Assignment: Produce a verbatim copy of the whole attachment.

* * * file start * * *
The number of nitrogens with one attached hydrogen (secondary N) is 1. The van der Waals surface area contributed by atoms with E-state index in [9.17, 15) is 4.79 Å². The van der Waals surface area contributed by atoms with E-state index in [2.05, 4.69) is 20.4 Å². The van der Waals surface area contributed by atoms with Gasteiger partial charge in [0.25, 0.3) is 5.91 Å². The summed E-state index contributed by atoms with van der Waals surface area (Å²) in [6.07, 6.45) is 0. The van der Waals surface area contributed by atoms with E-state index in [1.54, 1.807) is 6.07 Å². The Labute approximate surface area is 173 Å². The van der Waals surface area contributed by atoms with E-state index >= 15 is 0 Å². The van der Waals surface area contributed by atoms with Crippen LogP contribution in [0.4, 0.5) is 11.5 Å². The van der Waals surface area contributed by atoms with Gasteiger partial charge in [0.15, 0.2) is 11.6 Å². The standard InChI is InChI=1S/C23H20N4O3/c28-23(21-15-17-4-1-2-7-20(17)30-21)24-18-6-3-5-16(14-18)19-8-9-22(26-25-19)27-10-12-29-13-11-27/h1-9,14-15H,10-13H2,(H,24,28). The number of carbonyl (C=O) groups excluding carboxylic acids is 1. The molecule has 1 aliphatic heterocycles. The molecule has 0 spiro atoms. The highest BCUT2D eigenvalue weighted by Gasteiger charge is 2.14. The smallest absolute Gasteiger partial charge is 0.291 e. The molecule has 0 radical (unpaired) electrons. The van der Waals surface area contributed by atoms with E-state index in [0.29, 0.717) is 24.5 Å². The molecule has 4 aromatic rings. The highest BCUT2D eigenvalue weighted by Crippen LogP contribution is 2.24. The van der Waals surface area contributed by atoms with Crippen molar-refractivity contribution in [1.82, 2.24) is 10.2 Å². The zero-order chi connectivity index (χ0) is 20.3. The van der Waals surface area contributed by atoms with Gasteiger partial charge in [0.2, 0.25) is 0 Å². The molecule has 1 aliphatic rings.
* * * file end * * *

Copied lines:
The number of nitrogens with one attached hydrogen (secondary N) is 1. The van der Waals surface area contributed by atoms with E-state index in [9.17, 15) is 4.79 Å². The van der Waals surface area contributed by atoms with E-state index in [2.05, 4.69) is 20.4 Å². The van der Waals surface area contributed by atoms with Gasteiger partial charge in [0.25, 0.3) is 5.91 Å². The summed E-state index contributed by atoms with van der Waals surface area (Å²) in [6.07, 6.45) is 0. The van der Waals surface area contributed by atoms with E-state index in [1.54, 1.807) is 6.07 Å². The Labute approximate surface area is 173 Å². The van der Waals surface area contributed by atoms with E-state index >= 15 is 0 Å². The van der Waals surface area contributed by atoms with Crippen LogP contribution in [0.4, 0.5) is 11.5 Å². The van der Waals surface area contributed by atoms with Gasteiger partial charge in [0.15, 0.2) is 11.6 Å². The standard InChI is InChI=1S/C23H20N4O3/c28-23(21-15-17-4-1-2-7-20(17)30-21)24-18-6-3-5-16(14-18)19-8-9-22(26-25-19)27-10-12-29-13-11-27/h1-9,14-15H,10-13H2,(H,24,28). The number of carbonyl (C=O) groups excluding carboxylic acids is 1. The molecule has 1 aliphatic heterocycles. The molecule has 0 spiro atoms. The highest BCUT2D eigenvalue weighted by Gasteiger charge is 2.14. The smallest absolute Gasteiger partial charge is 0.291 e. The molecule has 0 radical (unpaired) electrons. The van der Waals surface area contributed by atoms with E-state index in [0.29, 0.717) is 24.5 Å². The molecule has 4 aromatic rings. The highest BCUT2D eigenvalue weighted by Crippen LogP contribution is 2.24. The van der Waals surface area contributed by atoms with Crippen molar-refractivity contribution in [1.82, 2.24) is 10.2 Å². The zero-order chi connectivity index (χ0) is 20.3. The van der Waals surface area contributed by atoms with Gasteiger partial charge in [0.2, 0.25) is 0 Å². The molecule has 1 aliphatic rings.